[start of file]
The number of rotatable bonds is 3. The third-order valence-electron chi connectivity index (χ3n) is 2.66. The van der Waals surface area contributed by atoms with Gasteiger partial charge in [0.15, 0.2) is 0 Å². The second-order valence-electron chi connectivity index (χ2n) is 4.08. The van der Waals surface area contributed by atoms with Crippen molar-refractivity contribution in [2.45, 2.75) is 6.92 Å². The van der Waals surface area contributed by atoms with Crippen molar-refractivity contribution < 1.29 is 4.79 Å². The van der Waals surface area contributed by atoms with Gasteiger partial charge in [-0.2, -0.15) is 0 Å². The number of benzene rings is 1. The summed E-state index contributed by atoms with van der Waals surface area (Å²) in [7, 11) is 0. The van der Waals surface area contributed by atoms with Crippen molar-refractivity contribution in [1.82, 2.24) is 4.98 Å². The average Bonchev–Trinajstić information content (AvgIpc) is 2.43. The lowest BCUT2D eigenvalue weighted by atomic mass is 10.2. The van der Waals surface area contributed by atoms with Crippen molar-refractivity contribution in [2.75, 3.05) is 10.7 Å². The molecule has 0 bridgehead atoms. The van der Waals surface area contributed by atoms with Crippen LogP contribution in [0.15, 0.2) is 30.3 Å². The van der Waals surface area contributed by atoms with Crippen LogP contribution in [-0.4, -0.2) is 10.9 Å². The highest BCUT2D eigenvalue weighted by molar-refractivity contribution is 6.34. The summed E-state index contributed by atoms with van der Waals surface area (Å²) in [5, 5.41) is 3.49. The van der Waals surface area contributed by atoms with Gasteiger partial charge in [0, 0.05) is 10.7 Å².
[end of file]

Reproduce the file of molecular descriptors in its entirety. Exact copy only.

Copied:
The number of rotatable bonds is 3. The third-order valence-electron chi connectivity index (χ3n) is 2.66. The van der Waals surface area contributed by atoms with Gasteiger partial charge in [0.15, 0.2) is 0 Å². The second-order valence-electron chi connectivity index (χ2n) is 4.08. The van der Waals surface area contributed by atoms with Crippen molar-refractivity contribution in [2.45, 2.75) is 6.92 Å². The van der Waals surface area contributed by atoms with Crippen molar-refractivity contribution < 1.29 is 4.79 Å². The van der Waals surface area contributed by atoms with Gasteiger partial charge in [-0.2, -0.15) is 0 Å². The number of benzene rings is 1. The summed E-state index contributed by atoms with van der Waals surface area (Å²) in [7, 11) is 0. The van der Waals surface area contributed by atoms with Crippen molar-refractivity contribution in [1.82, 2.24) is 4.98 Å². The average Bonchev–Trinajstić information content (AvgIpc) is 2.43. The lowest BCUT2D eigenvalue weighted by atomic mass is 10.2. The van der Waals surface area contributed by atoms with Crippen molar-refractivity contribution in [2.75, 3.05) is 10.7 Å². The molecule has 0 bridgehead atoms. The van der Waals surface area contributed by atoms with Crippen LogP contribution in [0.15, 0.2) is 30.3 Å². The van der Waals surface area contributed by atoms with Crippen LogP contribution in [-0.4, -0.2) is 10.9 Å². The highest BCUT2D eigenvalue weighted by molar-refractivity contribution is 6.34. The summed E-state index contributed by atoms with van der Waals surface area (Å²) in [5, 5.41) is 3.49. The van der Waals surface area contributed by atoms with Gasteiger partial charge in [0, 0.05) is 10.7 Å².